Fantasy Baseball 2012 Rankings: Top 60 Starting Pitchers (1-20)

Eric StashinSenior Writer IFebruary 27, 2012

PHILADELPHIA, PA - OCTOBER 07:  Roy Halladay #34 of the Philadelphia Phillies throws a pitch against the St. Louis Cardinals during Game Five of the National League Divisional Series at Citizens Bank Park on October 7, 2011 in Philadelphia, Pennsylvania.  (Photo by Rob Carr/Getty Images)
Rob Carr/Getty Images

Ranking starting pitchers is often a difficult thing to do, as the difference between them could be razor thin. The smallest of things—like whether they pitch in the American League or the National League—could ultimately make all the difference. 

That said, let’s take a look at how the top starting pitchers shake out for me heading into the year:

  1. Roy Halladay – Philadelphia Phillies
  2. Clayton Kershaw – Los Angeles Dodgers
  3. Cliff Lee – Philadelphia Phillies
  4. Justin Verlander – Detroit Tigers
  5. Tim Lincecum – San Francisco Giants
  6. CC Sabathia – New York Yankees
  7. Felix Hernandez – Seattle Mariners
  8. David Price – Tampa Bay Rays
  9. Cole Hamels – Philadelphia Phillies
  10. Zack Greinke – Milwaukee Brewers
  11. Jon Lester – Boston Red Sox
  12. Jered Weaver – Los Angeles Angels
  13. Dan Haren – Los Angeles Angels
  14. Mat Latos – Cincinnati Reds
  15. Stephen Strasburg – Washington Nationals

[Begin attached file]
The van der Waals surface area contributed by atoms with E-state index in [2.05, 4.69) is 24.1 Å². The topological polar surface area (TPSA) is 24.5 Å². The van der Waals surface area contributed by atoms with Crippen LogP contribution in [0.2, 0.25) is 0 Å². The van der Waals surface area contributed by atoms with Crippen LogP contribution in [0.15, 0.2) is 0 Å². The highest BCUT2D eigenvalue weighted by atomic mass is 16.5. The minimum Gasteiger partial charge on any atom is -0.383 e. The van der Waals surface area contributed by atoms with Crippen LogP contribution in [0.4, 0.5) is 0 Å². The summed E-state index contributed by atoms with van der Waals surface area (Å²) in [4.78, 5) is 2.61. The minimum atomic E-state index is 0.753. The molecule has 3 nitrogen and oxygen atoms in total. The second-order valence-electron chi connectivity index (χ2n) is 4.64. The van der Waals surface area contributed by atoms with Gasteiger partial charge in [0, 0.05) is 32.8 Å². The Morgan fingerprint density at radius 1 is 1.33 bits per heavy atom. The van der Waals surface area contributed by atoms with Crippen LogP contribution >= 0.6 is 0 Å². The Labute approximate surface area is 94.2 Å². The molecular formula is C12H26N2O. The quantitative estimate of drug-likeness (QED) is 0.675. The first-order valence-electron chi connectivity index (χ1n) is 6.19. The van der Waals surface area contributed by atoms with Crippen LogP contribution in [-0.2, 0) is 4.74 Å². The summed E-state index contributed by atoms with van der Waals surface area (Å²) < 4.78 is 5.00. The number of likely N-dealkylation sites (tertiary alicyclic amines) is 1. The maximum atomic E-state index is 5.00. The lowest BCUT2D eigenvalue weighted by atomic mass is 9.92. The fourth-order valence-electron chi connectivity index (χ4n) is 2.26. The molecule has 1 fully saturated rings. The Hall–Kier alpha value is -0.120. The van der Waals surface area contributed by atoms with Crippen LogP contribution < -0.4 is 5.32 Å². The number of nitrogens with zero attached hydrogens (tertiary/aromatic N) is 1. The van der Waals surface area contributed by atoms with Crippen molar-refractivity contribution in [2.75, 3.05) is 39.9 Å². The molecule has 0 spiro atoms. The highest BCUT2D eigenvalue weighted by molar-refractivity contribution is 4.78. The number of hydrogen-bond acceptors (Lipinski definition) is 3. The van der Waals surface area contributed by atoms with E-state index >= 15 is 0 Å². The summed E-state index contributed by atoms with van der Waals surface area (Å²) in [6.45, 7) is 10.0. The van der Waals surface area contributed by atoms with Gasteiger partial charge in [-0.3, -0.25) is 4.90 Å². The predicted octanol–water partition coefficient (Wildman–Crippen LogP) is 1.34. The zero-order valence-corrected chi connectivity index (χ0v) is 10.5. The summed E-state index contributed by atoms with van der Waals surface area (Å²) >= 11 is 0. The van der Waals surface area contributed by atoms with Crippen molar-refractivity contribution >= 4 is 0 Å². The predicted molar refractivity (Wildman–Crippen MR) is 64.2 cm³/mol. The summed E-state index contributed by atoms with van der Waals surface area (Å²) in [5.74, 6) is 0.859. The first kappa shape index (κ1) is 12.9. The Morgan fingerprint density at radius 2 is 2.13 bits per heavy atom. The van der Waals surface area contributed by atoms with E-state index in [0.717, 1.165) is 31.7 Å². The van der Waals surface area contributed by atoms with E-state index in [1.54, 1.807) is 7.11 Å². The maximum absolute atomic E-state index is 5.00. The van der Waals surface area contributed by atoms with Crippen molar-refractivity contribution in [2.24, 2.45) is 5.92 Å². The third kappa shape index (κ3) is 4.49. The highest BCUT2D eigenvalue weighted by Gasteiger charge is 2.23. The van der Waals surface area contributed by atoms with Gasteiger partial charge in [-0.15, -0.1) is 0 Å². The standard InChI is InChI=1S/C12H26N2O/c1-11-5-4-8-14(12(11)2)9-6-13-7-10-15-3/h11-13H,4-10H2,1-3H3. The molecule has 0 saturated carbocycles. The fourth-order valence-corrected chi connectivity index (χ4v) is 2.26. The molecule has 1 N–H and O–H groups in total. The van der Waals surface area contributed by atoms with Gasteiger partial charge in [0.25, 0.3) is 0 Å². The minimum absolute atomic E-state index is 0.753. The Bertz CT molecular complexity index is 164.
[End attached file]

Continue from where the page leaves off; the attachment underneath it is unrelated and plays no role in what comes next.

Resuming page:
16. Matt Cain – San Francisco Giants
  17. Yovani Gallardo – Milwaukee Brewers
  18. Tommy Hanson – Atlanta Braves
  19. Madison Bumgarner – San Francisco Giants
  20. Yu Darvish – Texas Rangers


Everyone wants to see Strasburg ranked significantly higher than No. 15 but, with just 2012 in mind, it is impossible to do so. He is going to be on an innings limit, likely in the 160 inning range. That is likely going to mean that he isn’t going to be available to pitch in September, a major issue for fantasy owners. 

Ride him to get into position to win your league, but you are going to need to have a suitable replacement to help finish the job. Next year, when the innings limit is likely gone, he’s almost a lock to be in the top 10 and possibly top 5.

I know Justin Verlander was one of the elite pitchers in the game in 2011, but he wasn’t even in consideration for the top spot for me. As I’ve already discussed (click here to view), there was some extreme luck at play (.236 BABIP, 80.3% strand rate), he pitches in the AL and the wins total (24) is not likely to be repeated. He’s a great pick, but just be careful with how you rank him.

Is Felix Hernandez one of the best pitchers in the game? Absolutely, but the wins potential is going to continue to hurt him. We never recommend drafting for wins, but when pitchers are close it has to be a deciding factor. Hernandez has won more than 14 games just once and with a weak Mariners offense behind him, how likely is it that he surpasses that mark in 2012?

You may not think of Cole Hamels as a top 10 pitcher, but he certainly deserves to be considered one. I discussed it in detail recently (click here to view), but with elite control, strikeout potential and a newfound ground-ball rate, he is the total package.

Moving from San Diego to Cincinnati is going to scare some people off from Mat Latos. That would be a mistake, however, as he has posted ERAs of 3.14 and 3.68 on the road the past two seasons. Throw in the potential to strikeout more than a batter per inning, great control and now more chances for wins, and he’s a pitcher I’d love to own.

Make sure to check out all of our 2012 rankings: